Join the club

Want more pals for your skiing and riding adventures? Check out Boulder Freeride, the ski and snowboard club at CU. Freeride is the largest student group on campus, and they plan trips to Colorado's areas and beyond, like Jackson, Whistler, even Europe. Learn more at .

You could easily spend your whole season flying around Area 51.

With or without aliens. Up to you.

Either way -- rad. But you're in Colorado. You have a plethora of ski and ride options beyond Keystone's (awesome) signature park.

A lot has changed since Colorado's first half pipes for snowboarders were built in 1986 (at Breck, Wolf Creek and Berthoud Pass). Nowadays, areas are spending bigger to give you bigger pipes, jumps and more varied terrain parks. You have way more to choose from than you did even a few years ago. Now, areas have baby pipes for newbies, superpipes for supershreddage and everything in between.

Now go forth and sample.


Keystone's Area 51 is the place to be seen -- literally, you can watch who's jibbing or jumping what below as you ride the lift that services the park.

The A51 lift makes for shorter lap times between runs on the rails, which the park's crew changes up on a regular basis -- again, it's easy to spend a whole season here.




Copper is the mountain for testing yourself.

Head indoors to Woodward at Copper's Barn to learn and try new (more daring? scary?) tricks in relative safety with trampolines and foam pits. There are several ways to do Woodward, from day-long camps to drop-in solo sessions (introductory "One-Hit Wonder" safety course required), so seek out what suits you.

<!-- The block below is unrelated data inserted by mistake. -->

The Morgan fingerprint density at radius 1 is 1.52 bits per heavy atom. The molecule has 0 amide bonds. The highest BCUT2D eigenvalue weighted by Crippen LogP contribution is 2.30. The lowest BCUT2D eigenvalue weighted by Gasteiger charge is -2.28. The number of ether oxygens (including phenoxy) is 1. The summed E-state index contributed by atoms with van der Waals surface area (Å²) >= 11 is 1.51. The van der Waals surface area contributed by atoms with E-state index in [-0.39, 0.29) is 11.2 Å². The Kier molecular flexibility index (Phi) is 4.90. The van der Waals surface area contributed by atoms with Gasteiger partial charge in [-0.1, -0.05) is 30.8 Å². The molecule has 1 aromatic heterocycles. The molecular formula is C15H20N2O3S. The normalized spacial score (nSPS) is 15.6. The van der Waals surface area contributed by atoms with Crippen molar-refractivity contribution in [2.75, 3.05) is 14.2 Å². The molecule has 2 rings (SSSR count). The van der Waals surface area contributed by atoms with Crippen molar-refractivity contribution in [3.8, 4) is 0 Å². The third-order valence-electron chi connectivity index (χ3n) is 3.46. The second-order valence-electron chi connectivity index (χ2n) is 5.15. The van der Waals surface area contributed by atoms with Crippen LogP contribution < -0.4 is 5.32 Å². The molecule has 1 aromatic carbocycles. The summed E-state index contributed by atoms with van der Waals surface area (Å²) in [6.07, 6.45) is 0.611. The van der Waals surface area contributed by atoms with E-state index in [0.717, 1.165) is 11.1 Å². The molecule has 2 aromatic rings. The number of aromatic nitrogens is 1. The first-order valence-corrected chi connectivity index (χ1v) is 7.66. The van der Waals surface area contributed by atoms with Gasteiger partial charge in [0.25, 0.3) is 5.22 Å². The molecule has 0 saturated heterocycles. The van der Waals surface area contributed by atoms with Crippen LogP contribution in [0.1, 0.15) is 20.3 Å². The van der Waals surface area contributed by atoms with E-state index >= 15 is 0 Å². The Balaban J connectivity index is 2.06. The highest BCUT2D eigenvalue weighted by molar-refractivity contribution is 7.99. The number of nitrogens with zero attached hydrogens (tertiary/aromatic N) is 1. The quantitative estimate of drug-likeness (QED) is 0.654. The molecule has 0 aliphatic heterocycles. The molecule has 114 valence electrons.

Terrain parks: Where stuff like this happens on purpose.
Terrain parks: Where stuff like this happens on purpose. ( Sammy Dallal )

But the best part is that after a winter camp or class, you get to take it immediately to the snow, whether on the 22-foot superpipe or on the boxes and jibs splattered over Catalyst, Copper's main park.



As home to the Winter X Games, Aspen Buttermilk is loaded with expectations for big features, and it delivers. The X Games slopestyle course is the place to play, and it's all close to the base -- which makes for big features with a big convenience factor.

The course opens (with a few modifications) to the public after the Aspen-Snowmass Open, Feb. 23 through 26.

If you want to ski/ride during the X Games (Jan. 26 to 29), when many are watching and the slopes are relatively free, check out Aspen's deal for students that weekend, the College X Pass, which gets you two days at Aspen mountains for $79 (must buy in advance).

Also at Aspen: Snowmass is home to a 22-foot superpipe and a 12-foot pipe in the beginner park.



If you want big jumps, head to Breckenridge. Because it's a stop on the Winter Dew Tour, Breck's crew puts a lot of effort into creating opportunities for tons of air time.

For newbies to the parks, Breck is still a safe bet. Their easier terrain -- check out Eldorado and Trygves -- is separate from the tougher stuff, so you can learn comfortably among the similarly skilled and work your way up.



A tiny mountain with a big heart for parks, Echo has boxes and rails scattered here, there and everywhere. The drive is shorter than heading to Summit County, and at only $38 for students (or $35 for night skiing, 4 to 9 p.m.), it's not expensive or far to take an evening break from your Epic Pass to check it out.